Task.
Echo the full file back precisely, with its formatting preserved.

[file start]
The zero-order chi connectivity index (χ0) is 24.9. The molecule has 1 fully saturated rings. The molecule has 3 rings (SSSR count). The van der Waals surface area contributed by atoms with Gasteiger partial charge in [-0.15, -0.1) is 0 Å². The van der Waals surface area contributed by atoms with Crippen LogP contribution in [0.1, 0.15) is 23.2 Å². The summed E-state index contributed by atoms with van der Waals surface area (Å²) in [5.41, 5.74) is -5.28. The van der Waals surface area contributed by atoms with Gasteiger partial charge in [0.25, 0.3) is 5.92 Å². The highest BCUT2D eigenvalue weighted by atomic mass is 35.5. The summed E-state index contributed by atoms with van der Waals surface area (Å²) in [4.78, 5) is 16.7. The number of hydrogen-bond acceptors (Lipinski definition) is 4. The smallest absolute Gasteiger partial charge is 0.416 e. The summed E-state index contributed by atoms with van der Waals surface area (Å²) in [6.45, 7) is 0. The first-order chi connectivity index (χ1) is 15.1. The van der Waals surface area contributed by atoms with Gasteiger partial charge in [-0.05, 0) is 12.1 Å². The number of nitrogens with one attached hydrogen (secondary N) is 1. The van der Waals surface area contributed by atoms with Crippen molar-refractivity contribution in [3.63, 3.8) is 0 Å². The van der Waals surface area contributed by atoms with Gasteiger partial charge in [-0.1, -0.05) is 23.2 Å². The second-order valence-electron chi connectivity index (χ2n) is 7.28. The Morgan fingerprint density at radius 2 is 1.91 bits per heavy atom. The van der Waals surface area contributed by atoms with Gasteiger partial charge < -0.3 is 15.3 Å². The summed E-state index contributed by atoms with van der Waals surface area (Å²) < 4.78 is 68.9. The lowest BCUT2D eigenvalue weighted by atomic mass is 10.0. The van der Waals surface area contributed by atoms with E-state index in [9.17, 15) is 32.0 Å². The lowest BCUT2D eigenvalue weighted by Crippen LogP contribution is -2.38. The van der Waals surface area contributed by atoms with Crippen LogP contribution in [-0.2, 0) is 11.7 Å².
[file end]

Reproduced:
The zero-order chi connectivity index (χ0) is 24.9. The molecule has 1 fully saturated rings. The molecule has 3 rings (SSSR count). The van der Waals surface area contributed by atoms with Gasteiger partial charge in [-0.15, -0.1) is 0 Å². The van der Waals surface area contributed by atoms with Crippen LogP contribution in [0.1, 0.15) is 23.2 Å². The summed E-state index contributed by atoms with van der Waals surface area (Å²) in [5.41, 5.74) is -5.28. The van der Waals surface area contributed by atoms with Gasteiger partial charge in [0.25, 0.3) is 5.92 Å². The highest BCUT2D eigenvalue weighted by atomic mass is 35.5. The summed E-state index contributed by atoms with van der Waals surface area (Å²) in [4.78, 5) is 16.7. The number of hydrogen-bond acceptors (Lipinski definition) is 4. The smallest absolute Gasteiger partial charge is 0.416 e. The summed E-state index contributed by atoms with van der Waals surface area (Å²) in [6.45, 7) is 0. The first-order chi connectivity index (χ1) is 15.1. The van der Waals surface area contributed by atoms with Gasteiger partial charge in [-0.05, 0) is 12.1 Å². The number of nitrogens with one attached hydrogen (secondary N) is 1. The van der Waals surface area contributed by atoms with Crippen molar-refractivity contribution in [3.63, 3.8) is 0 Å². The van der Waals surface area contributed by atoms with Gasteiger partial charge in [-0.1, -0.05) is 23.2 Å². The second-order valence-electron chi connectivity index (χ2n) is 7.28. The Morgan fingerprint density at radius 2 is 1.91 bits per heavy atom. The van der Waals surface area contributed by atoms with Gasteiger partial charge < -0.3 is 15.3 Å². The summed E-state index contributed by atoms with van der Waals surface area (Å²) < 4.78 is 68.9. The lowest BCUT2D eigenvalue weighted by atomic mass is 10.0. The van der Waals surface area contributed by atoms with E-state index in [9.17, 15) is 32.0 Å². The lowest BCUT2D eigenvalue weighted by Crippen LogP contribution is -2.38. The van der Waals surface area contributed by atoms with Crippen LogP contribution in [-0.2, 0) is 11.7 Å².